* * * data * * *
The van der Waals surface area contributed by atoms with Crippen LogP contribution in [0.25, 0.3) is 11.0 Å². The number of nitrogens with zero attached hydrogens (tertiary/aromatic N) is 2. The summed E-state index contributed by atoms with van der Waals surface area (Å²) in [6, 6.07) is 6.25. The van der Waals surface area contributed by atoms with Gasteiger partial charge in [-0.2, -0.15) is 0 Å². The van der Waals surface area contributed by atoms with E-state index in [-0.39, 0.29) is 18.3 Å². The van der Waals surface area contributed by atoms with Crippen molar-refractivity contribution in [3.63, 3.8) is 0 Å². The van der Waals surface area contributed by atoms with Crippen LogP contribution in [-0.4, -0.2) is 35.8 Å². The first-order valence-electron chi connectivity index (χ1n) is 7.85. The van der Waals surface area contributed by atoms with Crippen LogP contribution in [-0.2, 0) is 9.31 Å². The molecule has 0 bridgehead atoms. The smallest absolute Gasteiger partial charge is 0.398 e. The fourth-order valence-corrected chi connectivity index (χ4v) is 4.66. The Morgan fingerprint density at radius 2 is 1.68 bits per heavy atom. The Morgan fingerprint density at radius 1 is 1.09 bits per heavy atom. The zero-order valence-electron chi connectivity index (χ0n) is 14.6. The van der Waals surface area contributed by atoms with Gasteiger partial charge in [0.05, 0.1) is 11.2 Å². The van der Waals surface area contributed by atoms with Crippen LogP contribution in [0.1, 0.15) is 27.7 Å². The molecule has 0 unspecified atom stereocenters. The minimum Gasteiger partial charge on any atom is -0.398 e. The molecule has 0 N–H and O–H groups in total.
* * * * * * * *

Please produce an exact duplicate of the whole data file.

The van der Waals surface area contributed by atoms with Crippen LogP contribution in [0.25, 0.3) is 11.0 Å². The number of nitrogens with zero attached hydrogens (tertiary/aromatic N) is 2. The summed E-state index contributed by atoms with van der Waals surface area (Å²) in [6, 6.07) is 6.25. The van der Waals surface area contributed by atoms with Gasteiger partial charge in [-0.2, -0.15) is 0 Å². The van der Waals surface area contributed by atoms with E-state index in [-0.39, 0.29) is 18.3 Å². The van der Waals surface area contributed by atoms with Crippen molar-refractivity contribution in [3.63, 3.8) is 0 Å². The van der Waals surface area contributed by atoms with Crippen LogP contribution in [-0.4, -0.2) is 35.8 Å². The first-order valence-electron chi connectivity index (χ1n) is 7.85. The van der Waals surface area contributed by atoms with Crippen LogP contribution in [-0.2, 0) is 9.31 Å². The molecule has 0 bridgehead atoms. The smallest absolute Gasteiger partial charge is 0.398 e. The fourth-order valence-corrected chi connectivity index (χ4v) is 4.66. The Morgan fingerprint density at radius 2 is 1.68 bits per heavy atom. The Morgan fingerprint density at radius 1 is 1.09 bits per heavy atom. The zero-order valence-electron chi connectivity index (χ0n) is 14.6. The van der Waals surface area contributed by atoms with Gasteiger partial charge in [0.05, 0.1) is 11.2 Å². The van der Waals surface area contributed by atoms with Crippen LogP contribution in [0.1, 0.15) is 27.7 Å². The molecule has 0 unspecified atom stereocenters. The minimum Gasteiger partial charge on any atom is -0.398 e. The molecule has 0 N–H and O–H groups in total.